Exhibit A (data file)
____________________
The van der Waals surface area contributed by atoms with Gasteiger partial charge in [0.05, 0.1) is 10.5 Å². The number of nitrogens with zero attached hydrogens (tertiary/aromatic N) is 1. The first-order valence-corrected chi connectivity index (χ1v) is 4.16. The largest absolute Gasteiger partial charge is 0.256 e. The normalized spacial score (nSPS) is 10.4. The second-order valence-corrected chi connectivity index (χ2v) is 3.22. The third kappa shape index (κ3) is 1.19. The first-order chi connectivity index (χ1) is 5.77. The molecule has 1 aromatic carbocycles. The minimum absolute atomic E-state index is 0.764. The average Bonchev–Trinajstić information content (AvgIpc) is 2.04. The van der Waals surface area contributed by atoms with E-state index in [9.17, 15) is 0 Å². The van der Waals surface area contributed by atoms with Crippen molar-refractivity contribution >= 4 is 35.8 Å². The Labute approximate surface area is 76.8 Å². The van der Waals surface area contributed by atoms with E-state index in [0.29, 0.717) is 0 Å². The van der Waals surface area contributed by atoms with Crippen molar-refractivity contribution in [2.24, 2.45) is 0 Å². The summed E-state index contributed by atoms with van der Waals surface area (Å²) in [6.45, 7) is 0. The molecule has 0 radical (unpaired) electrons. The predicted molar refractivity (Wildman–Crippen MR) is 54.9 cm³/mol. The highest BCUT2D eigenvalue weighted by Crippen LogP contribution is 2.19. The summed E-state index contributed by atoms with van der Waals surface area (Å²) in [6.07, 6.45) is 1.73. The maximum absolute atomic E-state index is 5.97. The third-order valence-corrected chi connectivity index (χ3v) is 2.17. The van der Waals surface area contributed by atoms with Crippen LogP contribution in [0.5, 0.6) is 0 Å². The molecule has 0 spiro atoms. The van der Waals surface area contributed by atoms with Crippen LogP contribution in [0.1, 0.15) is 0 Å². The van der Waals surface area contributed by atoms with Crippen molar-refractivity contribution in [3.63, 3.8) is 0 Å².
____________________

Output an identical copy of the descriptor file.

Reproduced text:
The van der Waals surface area contributed by atoms with Gasteiger partial charge in [0.05, 0.1) is 10.5 Å². The number of nitrogens with zero attached hydrogens (tertiary/aromatic N) is 1. The first-order valence-corrected chi connectivity index (χ1v) is 4.16. The largest absolute Gasteiger partial charge is 0.256 e. The normalized spacial score (nSPS) is 10.4. The second-order valence-corrected chi connectivity index (χ2v) is 3.22. The third kappa shape index (κ3) is 1.19. The first-order chi connectivity index (χ1) is 5.77. The molecule has 1 aromatic carbocycles. The minimum absolute atomic E-state index is 0.764. The average Bonchev–Trinajstić information content (AvgIpc) is 2.04. The van der Waals surface area contributed by atoms with E-state index in [9.17, 15) is 0 Å². The van der Waals surface area contributed by atoms with Crippen molar-refractivity contribution >= 4 is 35.8 Å². The Labute approximate surface area is 76.8 Å². The van der Waals surface area contributed by atoms with E-state index in [0.29, 0.717) is 0 Å². The van der Waals surface area contributed by atoms with Crippen molar-refractivity contribution in [2.24, 2.45) is 0 Å². The summed E-state index contributed by atoms with van der Waals surface area (Å²) in [6.45, 7) is 0. The molecule has 0 radical (unpaired) electrons. The predicted molar refractivity (Wildman–Crippen MR) is 54.9 cm³/mol. The highest BCUT2D eigenvalue weighted by Crippen LogP contribution is 2.19. The summed E-state index contributed by atoms with van der Waals surface area (Å²) in [6.07, 6.45) is 1.73. The maximum absolute atomic E-state index is 5.97. The third-order valence-corrected chi connectivity index (χ3v) is 2.17. The van der Waals surface area contributed by atoms with Crippen LogP contribution in [0.5, 0.6) is 0 Å². The molecule has 0 spiro atoms. The van der Waals surface area contributed by atoms with Crippen LogP contribution in [0.1, 0.15) is 0 Å². The van der Waals surface area contributed by atoms with Crippen molar-refractivity contribution in [3.63, 3.8) is 0 Å².